Computer Security CSE 543
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This 0 page Class Notes was uploaded by Libby Kuhlman on Sunday November 1, 2015. The Class Notes belongs to CSE 543 at Pennsylvania State University taught by Staff in Fall. Since its upload, it has received 11 views. For similar materials see /class/233115/cse-543-pennsylvania-state-university in Computer Science and Engineering at Pennsylvania State University.
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Date Created: 11/01/15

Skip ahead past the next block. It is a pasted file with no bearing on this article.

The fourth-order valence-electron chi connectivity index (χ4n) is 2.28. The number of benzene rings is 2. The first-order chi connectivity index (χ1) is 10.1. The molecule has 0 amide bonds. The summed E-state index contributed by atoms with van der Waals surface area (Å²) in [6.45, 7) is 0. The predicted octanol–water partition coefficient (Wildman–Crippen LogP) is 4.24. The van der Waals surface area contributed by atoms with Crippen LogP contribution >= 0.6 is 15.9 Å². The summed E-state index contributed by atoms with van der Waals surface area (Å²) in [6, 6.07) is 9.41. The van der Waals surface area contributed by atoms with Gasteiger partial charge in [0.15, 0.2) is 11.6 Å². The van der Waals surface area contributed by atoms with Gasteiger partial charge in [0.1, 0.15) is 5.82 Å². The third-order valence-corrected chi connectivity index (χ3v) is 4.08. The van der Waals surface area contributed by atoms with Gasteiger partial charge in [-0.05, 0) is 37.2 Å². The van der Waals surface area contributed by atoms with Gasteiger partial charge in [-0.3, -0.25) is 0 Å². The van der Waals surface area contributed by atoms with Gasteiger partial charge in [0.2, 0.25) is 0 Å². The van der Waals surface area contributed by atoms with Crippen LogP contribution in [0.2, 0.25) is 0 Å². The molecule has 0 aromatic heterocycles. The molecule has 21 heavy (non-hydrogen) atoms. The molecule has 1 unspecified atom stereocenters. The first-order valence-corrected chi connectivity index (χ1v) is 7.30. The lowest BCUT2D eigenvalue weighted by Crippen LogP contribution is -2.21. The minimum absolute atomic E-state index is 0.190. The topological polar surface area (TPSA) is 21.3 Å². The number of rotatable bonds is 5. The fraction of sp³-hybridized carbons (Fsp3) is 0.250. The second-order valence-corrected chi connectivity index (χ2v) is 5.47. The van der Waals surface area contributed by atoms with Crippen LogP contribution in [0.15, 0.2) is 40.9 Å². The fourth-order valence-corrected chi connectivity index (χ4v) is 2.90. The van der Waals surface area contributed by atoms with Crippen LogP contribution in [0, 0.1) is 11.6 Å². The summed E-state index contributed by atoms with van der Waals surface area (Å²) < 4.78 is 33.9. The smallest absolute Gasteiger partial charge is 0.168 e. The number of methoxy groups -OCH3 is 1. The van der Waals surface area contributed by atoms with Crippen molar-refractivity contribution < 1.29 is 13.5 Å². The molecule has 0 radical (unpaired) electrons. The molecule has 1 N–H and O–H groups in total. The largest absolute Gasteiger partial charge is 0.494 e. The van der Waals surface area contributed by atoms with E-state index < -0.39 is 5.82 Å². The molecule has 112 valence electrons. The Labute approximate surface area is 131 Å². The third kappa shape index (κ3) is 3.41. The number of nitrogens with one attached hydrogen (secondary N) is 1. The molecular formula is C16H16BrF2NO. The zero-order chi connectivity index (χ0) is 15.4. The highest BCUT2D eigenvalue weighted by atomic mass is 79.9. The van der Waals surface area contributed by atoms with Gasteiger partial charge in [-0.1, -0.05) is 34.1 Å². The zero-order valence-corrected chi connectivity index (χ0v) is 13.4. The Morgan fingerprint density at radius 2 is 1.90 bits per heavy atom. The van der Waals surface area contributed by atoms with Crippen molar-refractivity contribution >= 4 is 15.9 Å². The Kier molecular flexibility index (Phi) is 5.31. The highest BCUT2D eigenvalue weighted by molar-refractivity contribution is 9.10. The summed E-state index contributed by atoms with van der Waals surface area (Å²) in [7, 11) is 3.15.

CSE 543 Computer Security Lecture 13 Capability Systems October 9 2007 URL httpwwwcsepsuedutiaegercse543f07 PENNSTATE Processspecific Permissions Design the permissions of a process specific to its use 39 quot h 39 How do we change the permissions of a process in an ACL system CSE543 Computer and Network Security Fall 2007 Professor Jaeger Page PENNSTATE Confused Deputy Problem Imagine a multiclient server Each client has a different set of objects that they can access In an ACL system the server always has access to all the objects What happens if a client tricks the server into accessing into another client s objects Shouldn t the server only have access to that client s objects for its requests CSE543 Computer and Network Security Fall 2007 Professor Jaeger PENNSTATE Capabilities A capability is the tuple object rights A capability system implements access control by checking if the process has an appropriate capability Simple right This is a little like a ticket in the Kerberos system Q Does this eliminate the need for authentication Capabilities PENN A Well yes and no Capabilities remove the overhead of managing per object rights but add the overhead of managing capabm es Moreover to get any real security they have to be unforgeable Hardware tags to protect capabilities Protected address spaceregisters Language based techniques Enforce access restrictions on caps Cryptography Make them unforgeable I J PENNSTATE Real 08 Capabilities Process Table The OS kernel manages capabilities in the process table out of reach of the process Capabilities added by user requests that comply with policy I J PENNSTATE User space capability Well what are the requirements Authenticityintegrity do not want malicious process to forge capabilities Start with the data itself object rights Object is typically encoded with identifier or by some other tag capabilities are sometimes known as tags Rights are often fixed read modify write execute etc Now do what you with any other data assume the kernel has a secret key k Ek 0 r1 r2 rn What s wrong with this construction I got it from the website of one of the experts in the area I J PENNSTATE The right construction v Encryption does not provide authenticityintegrity it provides confidentiality Oh r1 r2 rnHMACk Oh r1 r2 rn So how would you attack the preceding construction PENNSTATE A fictional Capability Example We use the Is lt command to view the contents of our home directory in a OS implementing capabilities Initially our shell process has RWX capabilities for our home directory and RX capabilities for all the directories to the root The ls lt command is execed and the shell delegates the directory permissions by giving Is the capabilities Note that the capabilities are not tied to any subject The ls lt process exercises the rights to read the directories structure all the way down to the local Of course the Is lt process now need to obtain read rights to the files to get their specific metainformation and obtains them by appealing to the security manager in kernel the request fulfills the policy and they are added and exercised The ls lt uses access rights given to the terminal to write output Note there are many ways that the policy can be implemented rights handed off etc We will talk about a couple in the following discussions I J ProcedureLevel Protection Domains PENNSTATE HYDRA Each procedure defines a new protection domain Procedure Code Data Capabilities to other objects Callerindependent Callerdependent templates Local Name Space Capabilities are bound here Record of a procedure invocation procedure instance Process Stack of LNSs How HYDRA works Call Callee Capabilities Create Callee LNS Q Which object defines the protection domain I l PENNSTATE Implications of FineGrained Protection Programmer Must define templates for procedure Connect the procedure rights together Performance Impact Q Do we need to manage rights at this level CSE543 Computer and Network Security Fall 2007 Page 12 PENNSTATE Linden s Capability View Achieve flexible effective security by Small protection domains Extensible set of types lmplies a capability system Small protection domains with least privilege permissions Extensible types enable composition of systems reliably Capabilities can be passed among protection domains and into new subsystems Protected Procedures Like HYDRA Change domain with each procedure invocation New procedure is a new instance Protection Domain switch time is key high in modern processors I l Correctness Claim It is far more difficult to build a 50000 line program than 1000 programs that are each 50 lines longquot What is your opinion of this ls itjust the procedure development that is important Two problems Decomposition results in inefficiencies Interactions between procedures are not captured PENNSTATE Flexibility vs Security Small protection domains are desirable because Enables solving finergrained problems Less rigid protection Independent accounting Reliable and redundant security controls Individual controls are easier to understand i x Flexibility Topdown vs bottomup Fine vs coarsegrained CSE543 Computer and Network Security Fall 2007 Professor Jaeger Page 15 Secure Capability Systems SCAP Karger s extension of the Cambridge CAP system EROS Shapiro s reimplementation of the KeyKOS system PENNSTATE PENNSTATE Capabilities and the Property Capabilities and Lattice Models Don t Mix Suppose A is higher secrecy than B Acan read B s capabilities Q Can a Trojan horse running as A write to Obj PENNSTATE SCAP security Mediate requests to load capabilities Must be loaded into a capability cache before use Enforce MLS requirements on capability load If subject label dominates capability s object label then Change the capability to readonly Expensive to test for MLS on every load For general con nement test against confinement property for every load uses ACLs PENNSTATE EROS security Define weak capabilities If a weak capability is used to fetch a capability transitively then the fetched capability becomes read only and weak Assign weak capabilities to highersecrecy subjects for accessing a lowersecrecy write capability becomes readonly and weak No need to test against a policy at runtime Faster performance is possible For general con nement use an confined processes or authorized capability sets Not clear these really worked for general confinement I J Capability Management PM How d you get those capabilities Stored with program user Compare with getting permissions by a process label How do I get them back Once granted nearly impossible to revoke EROS Revocation WEE Defined by Redell Use a layer of indirection Revoker capabilities If you may revoke create a revoker The grant capabilities to the revoker When you delete the revoker all descendants become invalid SCAP Revocation PM Chain the capabilities revocation by chaining All capabilities to an object are stored in a ring Can then revoke one Motivate reassessment of all others How do I know that I am revoking a particular capability Compare with using revoker capabilities the memoryperformance cost the flexibility of revocation Result Generally the security problems with capability systems can be solved So why aren t cap systems more broadly used Capability management is difficult How do I know what rights to give out in the first place Defining and testing confinement is expensive or limiting Test every grant is expensive supposed to be lots Predefine a safe domain is limiting and counterintuitive Setup per process is key For ACLs it is setup per object may be less volatility